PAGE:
It’s funny how some things come together and our latest ale – Lord Scira – is a tale of how good can come out of most situations!

So, where to start?

Well, pre the ‘you know what C word’ we were very fortunate at Team Moon Gazer that a group of horticultural and beer enthusiasts from Sheringham grow us some hops which we use each year in a ‘fresh hop’ beer.

The fun challenge each September is for part of the team to start brewing while the rest pop off to Sheringham to pick the hops, bring them back and use them in the brew – you can’t get much fresher than that!

Last year we were unable to brew due to Covid restrictions etc and this year, as the brewery was flat and adjusting to the new normal squeezing the fresh hop beer into the schedule on the limited window of opportunity proved impossible.

But what to do? We wanted to keep the tradition going – we wanted to get back to creating a beer of Sheringham!

That’s where Jack from All Day Brewing, in Salle stepped in – “pick the hops on the bine, bring them to us and we will use our machine to strip them and freeze them ready for you to use them when you can.”  He said.

Well, that was music to our ears – and a great example of a brewery stepping into help us out. We will skip over the bit about the machine not working and jump straight to the bit where all was well, the hops nicely frozen ready to release their freshness.

We wanted to repay the favour and thought it fitting that Jack and All Day Brewing should be a part of the brew and so we got to thinking of recipes.

Obviously, the beer’s links to Sheringham were top in our thoughts and we got to thinking about Sheringham’s Viking heritage – indeed the word Sheringham is thought to be a combination of the Old Norse word for the Viking Lord Scira – pronounced “Shira” – and “Heim”, meaning home. Local folklore also sees many believe that the area was gifted to Scira in recognition of his bravery in battle.

In our minds we envisaged Vikings drinking red ales – and today traditional Scandinavian farmhouse beers are often dark, red and strong – so that fitted.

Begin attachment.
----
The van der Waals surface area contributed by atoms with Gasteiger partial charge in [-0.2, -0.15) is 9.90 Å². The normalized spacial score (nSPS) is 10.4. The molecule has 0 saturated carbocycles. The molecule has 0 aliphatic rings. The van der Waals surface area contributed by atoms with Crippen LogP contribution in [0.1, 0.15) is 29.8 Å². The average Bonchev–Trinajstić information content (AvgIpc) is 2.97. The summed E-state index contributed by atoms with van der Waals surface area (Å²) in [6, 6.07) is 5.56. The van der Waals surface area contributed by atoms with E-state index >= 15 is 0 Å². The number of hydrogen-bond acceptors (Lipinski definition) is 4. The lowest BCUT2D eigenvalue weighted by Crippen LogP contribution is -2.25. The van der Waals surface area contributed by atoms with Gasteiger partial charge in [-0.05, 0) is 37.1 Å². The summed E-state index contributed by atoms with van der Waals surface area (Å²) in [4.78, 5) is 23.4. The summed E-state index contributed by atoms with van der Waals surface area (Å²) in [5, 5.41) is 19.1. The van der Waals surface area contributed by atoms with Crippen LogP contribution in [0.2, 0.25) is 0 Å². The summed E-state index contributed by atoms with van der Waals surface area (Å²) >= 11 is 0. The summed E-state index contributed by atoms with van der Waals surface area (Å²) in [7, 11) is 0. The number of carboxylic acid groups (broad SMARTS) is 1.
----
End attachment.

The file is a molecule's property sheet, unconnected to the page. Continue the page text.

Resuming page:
As for the malt we wanted to keep the heritage theme going and used a great heritage malt from Crisp Maltings called Plumage Archer – which also has a sweet note to it and has been found to help bring hop flavours to the fore – and so that fitted.  We also wanted to use Norfolk Maris Otter so added that to the mix. As for the red hue of the beer that comes from a German speciality malt which is de-husked to give the colour but not the bitterness – so a nice smoothness again allowing the hop characteristics to shine through.

The hopping was simple!  Admittedly we did use a touch of British Harlequin hops in the early boil, just to add a base, but then all the late hops and aroma hops come from Sheringham, a combination of British classics; Challenger, Fuggles, Goldings. How much of each who knows? It’s a discovery every year and we leave it to Mother nature to see what she has provided us with.

So, now we wait.

The great thing about this beer is also the start of a three-beer trilogy to allow the story to develop.

Lord Scira is the start, but the next beer which will be brewed at All Day will take a slightly wilder approach and look to evolve the beer into a more traditional farmhouse Viking ale, while the third part of the trilogy will involve oak aging both beers!  Exciting stuff.

But for now look out for Lord Scira – a true taste of Norfolk and Sheringham.

Cask arriving in pubs w/c 22 November.  Norfolk Red Ale 4.8% abv